Low-Grade Astrocytoma Clinical Presentation
- Author: George I Jallo, MD; Chief Editor: Tarakad S Ramachandran, MBBS, MBA, MPH, FAAN, FACP, FAHA, FRCP, FRCPC, FRS, LRCP, MRCP, MRCS more...
No historical factors are pathognomonic for low-grade glioma. The history, however, should alert the clinician to the presence of a neurologic disorder and the need for an imaging study. Characteristically, low-grade gliomas present with headache and most notably seizures. The latter can be present in up to 80% of patients. Other symptoms related to low-grade gliomas are those secondary to the mass effect of the lesion on the surrounding brain parenchyma (i.e hemiparesis, sensory deficits, alterations in speech or visual field defects).
A small percentage of low-grade astrocytomas present in the spinal cord of both children and adults. The history is characterized by a slow onset of back pain and neurologic deficits. The pain usually is localized over the region of the tumor, which is most common in the cervicothoracic area. Neurologic symptoms include paresthesias in the arms or legs. Weakness, objective numbness, and bowel or bladder symptoms also may be present.
A comprehensive neurological exam must me done in any patient who is suspected of harboring an intracranial lesion. The level of conciousness must be assessed and recorded using the Glasgow Coma Scale which has been extensively validated as a reliable method to evaluate the neurological status of patients amongst the different members of the treating personnel (nurses, paramedics, physicians). Cranial nerve deficits are not pathognomonic of low-grade gliomas but the presence of multiple cranial neuropathies is common with brainstem lesions. The motor and sensory exam may disclose hemiparesis as well as hemisensory deficits, increased deep tendon reflexes and signs of corticospinal tract involvement (Babinski sign). In patients with posterior fossa lesions (which are more common in children), signs of cerebellar involvement like ataxia, intention tremor and dysdiadochokinesia are common.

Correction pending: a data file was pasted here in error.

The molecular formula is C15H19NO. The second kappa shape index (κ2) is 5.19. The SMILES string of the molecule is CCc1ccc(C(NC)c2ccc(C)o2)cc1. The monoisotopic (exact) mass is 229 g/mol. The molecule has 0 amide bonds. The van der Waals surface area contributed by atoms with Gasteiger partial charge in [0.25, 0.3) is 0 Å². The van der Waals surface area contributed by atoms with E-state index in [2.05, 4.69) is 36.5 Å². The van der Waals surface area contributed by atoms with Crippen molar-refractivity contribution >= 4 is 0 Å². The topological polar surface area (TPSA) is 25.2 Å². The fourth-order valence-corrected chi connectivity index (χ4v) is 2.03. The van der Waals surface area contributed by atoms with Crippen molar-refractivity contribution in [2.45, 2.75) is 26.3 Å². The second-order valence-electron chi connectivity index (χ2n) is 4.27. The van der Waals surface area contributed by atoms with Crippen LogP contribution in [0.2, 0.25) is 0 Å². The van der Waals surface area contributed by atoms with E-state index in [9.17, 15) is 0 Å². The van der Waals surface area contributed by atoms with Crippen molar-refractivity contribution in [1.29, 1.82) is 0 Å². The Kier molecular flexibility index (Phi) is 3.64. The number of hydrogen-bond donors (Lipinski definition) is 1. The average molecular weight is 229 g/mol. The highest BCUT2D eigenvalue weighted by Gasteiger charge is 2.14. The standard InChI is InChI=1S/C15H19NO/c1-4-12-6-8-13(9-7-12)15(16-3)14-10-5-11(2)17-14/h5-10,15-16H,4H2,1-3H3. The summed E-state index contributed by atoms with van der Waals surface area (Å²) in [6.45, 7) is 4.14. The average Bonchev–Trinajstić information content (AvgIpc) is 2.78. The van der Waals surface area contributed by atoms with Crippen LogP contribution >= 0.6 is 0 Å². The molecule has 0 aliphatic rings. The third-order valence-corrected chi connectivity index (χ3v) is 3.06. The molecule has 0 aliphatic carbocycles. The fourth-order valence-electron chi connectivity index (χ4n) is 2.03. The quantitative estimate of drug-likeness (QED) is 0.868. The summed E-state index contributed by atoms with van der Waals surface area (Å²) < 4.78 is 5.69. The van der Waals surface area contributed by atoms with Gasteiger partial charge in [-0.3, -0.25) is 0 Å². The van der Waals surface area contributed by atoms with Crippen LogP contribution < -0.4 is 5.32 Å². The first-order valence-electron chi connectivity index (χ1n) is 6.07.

Preoperative neuropsychological assessment may be indicated in patients with a lesion close to or in an eloquent region. Eloquent regions are brain regions that control speech, motor functions, visual perception, and higher cortical functions.
The etiology of low-grade gliomas is poorly understood. There are numerous studies published throughout the literature that have attempted to link specific environmental factors with the subsequent development of brain tumors. Although many potential associations have derived from these studies the only clear predisposing factor is prior exposure to ionizing radiation. Other factors like socioeconomic status, occupational exposure and the ingestion of certain types of foods (those containing a high concentration of N- nitroso compounds) have not shown conclusively that they could be linked to an increase in the development of gliomas.
Definitive genetic associations have been made between conditions like neurofibromatosis (NF-1 and NF-2), tuberous sclerosis, Li-Fraumeni syndrome and Turcot syndrome with the development of gliomas.
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